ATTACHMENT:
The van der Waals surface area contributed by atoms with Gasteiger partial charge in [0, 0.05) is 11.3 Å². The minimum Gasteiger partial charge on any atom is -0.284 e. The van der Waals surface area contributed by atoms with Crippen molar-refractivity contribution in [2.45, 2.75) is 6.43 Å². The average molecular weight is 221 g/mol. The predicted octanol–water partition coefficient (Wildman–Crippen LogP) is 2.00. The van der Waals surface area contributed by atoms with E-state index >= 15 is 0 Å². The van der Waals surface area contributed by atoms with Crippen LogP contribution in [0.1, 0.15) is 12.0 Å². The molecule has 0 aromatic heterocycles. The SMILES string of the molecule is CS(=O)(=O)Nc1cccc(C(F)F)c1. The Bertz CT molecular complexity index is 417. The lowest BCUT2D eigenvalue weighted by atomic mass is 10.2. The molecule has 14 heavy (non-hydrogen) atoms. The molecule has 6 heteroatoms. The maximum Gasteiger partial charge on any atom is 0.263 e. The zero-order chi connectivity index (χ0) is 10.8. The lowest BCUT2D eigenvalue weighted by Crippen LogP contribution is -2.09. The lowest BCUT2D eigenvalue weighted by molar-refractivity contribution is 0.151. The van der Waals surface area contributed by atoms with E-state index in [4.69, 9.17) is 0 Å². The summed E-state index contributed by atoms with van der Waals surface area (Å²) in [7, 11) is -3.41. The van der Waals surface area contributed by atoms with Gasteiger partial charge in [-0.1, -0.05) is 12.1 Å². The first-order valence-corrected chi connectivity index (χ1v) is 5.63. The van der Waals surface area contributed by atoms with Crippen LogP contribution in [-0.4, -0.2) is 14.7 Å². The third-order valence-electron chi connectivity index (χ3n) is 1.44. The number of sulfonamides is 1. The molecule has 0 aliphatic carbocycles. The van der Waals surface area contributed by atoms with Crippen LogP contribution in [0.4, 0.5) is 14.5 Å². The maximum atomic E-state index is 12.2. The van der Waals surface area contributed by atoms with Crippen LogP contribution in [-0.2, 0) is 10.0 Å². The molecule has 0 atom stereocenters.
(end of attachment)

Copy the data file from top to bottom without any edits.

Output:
The van der Waals surface area contributed by atoms with Gasteiger partial charge in [0, 0.05) is 11.3 Å². The minimum Gasteiger partial charge on any atom is -0.284 e. The van der Waals surface area contributed by atoms with Crippen molar-refractivity contribution in [2.45, 2.75) is 6.43 Å². The average molecular weight is 221 g/mol. The predicted octanol–water partition coefficient (Wildman–Crippen LogP) is 2.00. The van der Waals surface area contributed by atoms with E-state index >= 15 is 0 Å². The van der Waals surface area contributed by atoms with Crippen LogP contribution in [0.1, 0.15) is 12.0 Å². The molecule has 0 aromatic heterocycles. The SMILES string of the molecule is CS(=O)(=O)Nc1cccc(C(F)F)c1. The Bertz CT molecular complexity index is 417. The lowest BCUT2D eigenvalue weighted by atomic mass is 10.2. The molecule has 14 heavy (non-hydrogen) atoms. The molecule has 6 heteroatoms. The maximum Gasteiger partial charge on any atom is 0.263 e. The zero-order chi connectivity index (χ0) is 10.8. The lowest BCUT2D eigenvalue weighted by Crippen LogP contribution is -2.09. The lowest BCUT2D eigenvalue weighted by molar-refractivity contribution is 0.151. The van der Waals surface area contributed by atoms with E-state index in [4.69, 9.17) is 0 Å². The summed E-state index contributed by atoms with van der Waals surface area (Å²) in [7, 11) is -3.41. The van der Waals surface area contributed by atoms with Gasteiger partial charge in [-0.1, -0.05) is 12.1 Å². The first-order valence-corrected chi connectivity index (χ1v) is 5.63. The van der Waals surface area contributed by atoms with Crippen LogP contribution in [-0.4, -0.2) is 14.7 Å². The third-order valence-electron chi connectivity index (χ3n) is 1.44. The number of sulfonamides is 1. The molecule has 0 aliphatic carbocycles. The van der Waals surface area contributed by atoms with Crippen LogP contribution in [0.4, 0.5) is 14.5 Å². The maximum atomic E-state index is 12.2. The van der Waals surface area contributed by atoms with Crippen LogP contribution in [-0.2, 0) is 10.0 Å². The molecule has 0 atom stereocenters.